Week of 23 Feb 2009
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This past Monday morning, 16 Feb 09, I received a phone call from a gentleman I did not know. He was complimenting me on a column that appeared here a few weeks ago. As the conversation went on, he told me two important items: (1) he thought my column was positive about the future of communications papers and (2) he is trying to launch some new print magazines. I tried to quickly and gently set him straight.
Last week, I heard that a well-known southern US mill that makes some variants on communications papers was left in shock when, due to poor business conditions, they had to take extended downtime at the end of 2008. They had never done this before.
Also, on Monday, I received an email from a gentleman that works for a specialty chemical company. Complimenting me on some of my columns, his main point seemed to be to vent about "how stupid the pulp and paper industry is." I presume he is not getting many orders these days.
And then I heard of a suicide this week of a former pulp and paper manager.
Obviously everyone's stress level is extraordinarily high. It is time for everyone to settle down and get real about today's economic conditions. We are in a war, an economic war, where the enemy (instability) is elusive, yet where cooler heads will prevail.
As far as communications papers (which I define as any grade of paper that combines ink and paper, but not including packaging), I have stated here many times that their day in the sun is over. The gentleman that wants to start the magazines protested, "but everyone I know hates to read anything on computer screens." I granted him this may be true. I went on to say, however, that the solution to this is going to be electronic reading devices that are better and more paper-like. The solution does not lie in paper. Further, consumers have indicated they are willing to sacrifice even screen reading quality for something they like even more--easy access. The evidence of this is the Kindle by Amazon which is not the best reader in the world by anyone's standards, but it is 3G wirelessly connected to the Internet, making downloads extremely easy. Consumers are sacrificing easy readability for easy access. It is only a matter of time before software and hardware designers make both better, much better. In fact, I don't want to turn this column into an advertisement for Kindle, but here are a few ad lines from Amazon about the new Kindle's features: "Just over 1/3 of an inch, as thin as most magazines; Reads like real paper; now boasts 16 shades of gray for clear text and even crisper images; and 20% faster page turns." It is obvious they are coming directly at paper.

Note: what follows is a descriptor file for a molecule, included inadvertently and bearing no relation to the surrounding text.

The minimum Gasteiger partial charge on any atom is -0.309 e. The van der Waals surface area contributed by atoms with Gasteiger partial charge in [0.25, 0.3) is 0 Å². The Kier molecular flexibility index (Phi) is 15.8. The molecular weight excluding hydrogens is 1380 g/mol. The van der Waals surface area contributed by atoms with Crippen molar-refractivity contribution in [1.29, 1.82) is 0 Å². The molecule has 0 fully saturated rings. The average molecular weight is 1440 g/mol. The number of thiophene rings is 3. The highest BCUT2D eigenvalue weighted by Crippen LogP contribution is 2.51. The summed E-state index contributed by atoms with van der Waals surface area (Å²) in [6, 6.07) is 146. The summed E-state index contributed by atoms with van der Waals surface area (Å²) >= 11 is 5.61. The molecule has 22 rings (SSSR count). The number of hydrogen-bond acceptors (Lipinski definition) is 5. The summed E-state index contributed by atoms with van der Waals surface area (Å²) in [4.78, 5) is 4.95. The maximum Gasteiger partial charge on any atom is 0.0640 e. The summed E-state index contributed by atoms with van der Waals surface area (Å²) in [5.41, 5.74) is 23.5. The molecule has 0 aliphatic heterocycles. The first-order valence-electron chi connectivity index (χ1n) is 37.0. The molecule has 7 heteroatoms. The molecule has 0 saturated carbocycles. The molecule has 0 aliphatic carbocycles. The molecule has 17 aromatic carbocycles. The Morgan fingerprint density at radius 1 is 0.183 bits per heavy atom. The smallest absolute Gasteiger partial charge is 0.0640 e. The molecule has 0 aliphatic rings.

The reality for communications papers is that they can no longer compete with alternative means of delivering information. They cannot compete on price and they can compete on speed. Bestselling books on Kindle are currently priced at USD 9.99. There is no reason why they won't go to USD 1.00. After all, the creative effort in a book is not much different than that in a song. The cost to get the first copy (song or book) out the door is most likely nearly the same. When the consumption of electronic books reaches the volume of consumption of songs, competition will drive the price down. No way can a paper book compete with this.